Even before we met Leo in China, John and I had agreed
that we wanted him to have at least one sibling. I’m the third child of six and
John is the youngest of seven, so an only childhood seemed rather lonely.
Because Leo made such a surprisingly smooth transition to our family, we
started the adoption process for Daniel about six months after arriving home.
Adoption requires paperwork and then more paperwork, and
the path we were taking required that we send our full dossier of materials to
China first. Then we would wait for our agency to call with a possible match.
Somewhere along the way — perhaps when we were
fingerprinted on the Feast of the Immaculate Conception and we were number 325
in line — I mentioned to John that it would be fun to be matched on the Feast of
the Annunciation (March 25). The timing seemed about right, based on where we
were in the process.
And, whenever I prayed the Joyful Mysteries of the Rosary,
I thought of the wondrous day we got the call to tell us we would be Leo’s
parents. I am sure many women meditate on those mysteries differently after
experiencing motherhood, and I connected to the Annunciation in a special way
after that call.
After all, how many mothers — like the Blessed
Mother — discover that they are expecting a baby by ear? I remember visiting an
art museum years ago, where the docent talked about how some Christian artists
had tried to depict the conception of Christ as the Word of God coming from
Gabriel directly into Mary’s ear.
One year ago this week there was no archangel when we
received our call telling us we would be Daniel’s parents. As life often
goes — and John can tell you my guesses are often wrong — it didn’t happen on March
25. But it was just a few days before the 25th when the monthly shared list
Daniel was on was released. I knew the list was coming out, and we had hoped to
be matched with our child that time around — but we had also hoped to be matched
the month earlier.
As it turned out, I had taken a beautiful day off to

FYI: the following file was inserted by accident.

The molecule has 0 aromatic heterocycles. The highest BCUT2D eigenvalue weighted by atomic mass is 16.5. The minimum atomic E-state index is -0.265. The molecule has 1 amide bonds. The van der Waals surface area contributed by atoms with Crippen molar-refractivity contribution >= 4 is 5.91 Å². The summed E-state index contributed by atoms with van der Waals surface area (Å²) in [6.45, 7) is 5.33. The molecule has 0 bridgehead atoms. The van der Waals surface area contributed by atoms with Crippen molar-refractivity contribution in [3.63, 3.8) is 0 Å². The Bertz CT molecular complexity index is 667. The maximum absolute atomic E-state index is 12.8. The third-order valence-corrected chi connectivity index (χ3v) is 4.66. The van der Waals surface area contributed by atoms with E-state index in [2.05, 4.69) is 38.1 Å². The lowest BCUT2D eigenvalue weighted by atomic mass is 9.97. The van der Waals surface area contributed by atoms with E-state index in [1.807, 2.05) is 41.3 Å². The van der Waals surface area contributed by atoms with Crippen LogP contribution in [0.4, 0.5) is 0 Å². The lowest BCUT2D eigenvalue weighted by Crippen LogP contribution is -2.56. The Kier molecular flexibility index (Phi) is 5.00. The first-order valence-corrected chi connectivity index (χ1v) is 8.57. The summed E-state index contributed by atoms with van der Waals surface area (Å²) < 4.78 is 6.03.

spend with Leo and my brother and his sons who were visiting my parents’ house
from out of town. All day, as I enjoyed my son and nephews, I waited for the
phone to ring. Finally at 4 p.m., I decided no call was coming. Frustrating as
it was, we would have to wait another month for a match. Leo and I said goodbye
and started getting into our car to leave. As I was buckling Leo into his car
seat, my cell phone rang.
My heart stopped when I saw the caller ID.
It was our social worker.
She said she had a referral for us.
I told her I needed to call her back, took a confused Leo
out of his seat, hurried back into my parents’ house, placed Leo in the arms of
his equally confused grandmother, and went to use her phone.
There are expectant adoptive mothers who keep a clean
notepad with them, ready for the call. Some make lists of questions to ask the
social worker. I’ve even heard of adoptive parents who record the call on
video. Instead, Leo’s referral call was written on the back of a Christmas card
envelope, and Daniel’s on some scrap paper near my parents’ phone. That day
last March I wrote down everything I could process in my sudden daze. It was a
boy! He was living in an orphanage in China. Our social worker said he was
awfully cute. And his file said he had been born while we were in China
That part didn't surprise me. Finally, finally, I had
guessed something right.
You see, in December 2009, when I was waiting at the
American Consulate in Guangzhou, China, to collect Leo’s visa to return to the
U.S., I turned to two adoptive fathers nearby and wondered aloud whether our
second child — who would presumably be from China — might already have been born.
And not only had he been born; he was living not far from where we were
I hung up and immediately called John. Then we waited
impatiently for the email to come through with pictures of our son. With his
serious eyes, his rosy cheeks, and his sparse silky hair, he was absolutely
beautiful. We forwarded the file to our doctor friend to ask what medical
challenges might be ahead. We had discussed with him in advance what we felt
able to handle as parents. Then we waited — but not long — to hear that he thought
Daniel was thriving.
Like the Blessed Mother, we had the choice of saying yes
or no to being the parents of this child — a daunting prospect. Without
hesitation and with confidence that God had connected us to this little boy for
a reason, John and I said yes.
This child, born on the other side of the world, was our
son — and, even though they were from different provinces with different
dialects — Leo’s younger brother.
We could not wait to meet him.
Joining Theology Is a Verb and Reconciled to You for Worth Revisiting Wednesday on March 25, 2015.
3/28/2012 1:44:01 PM
By Rita Buettner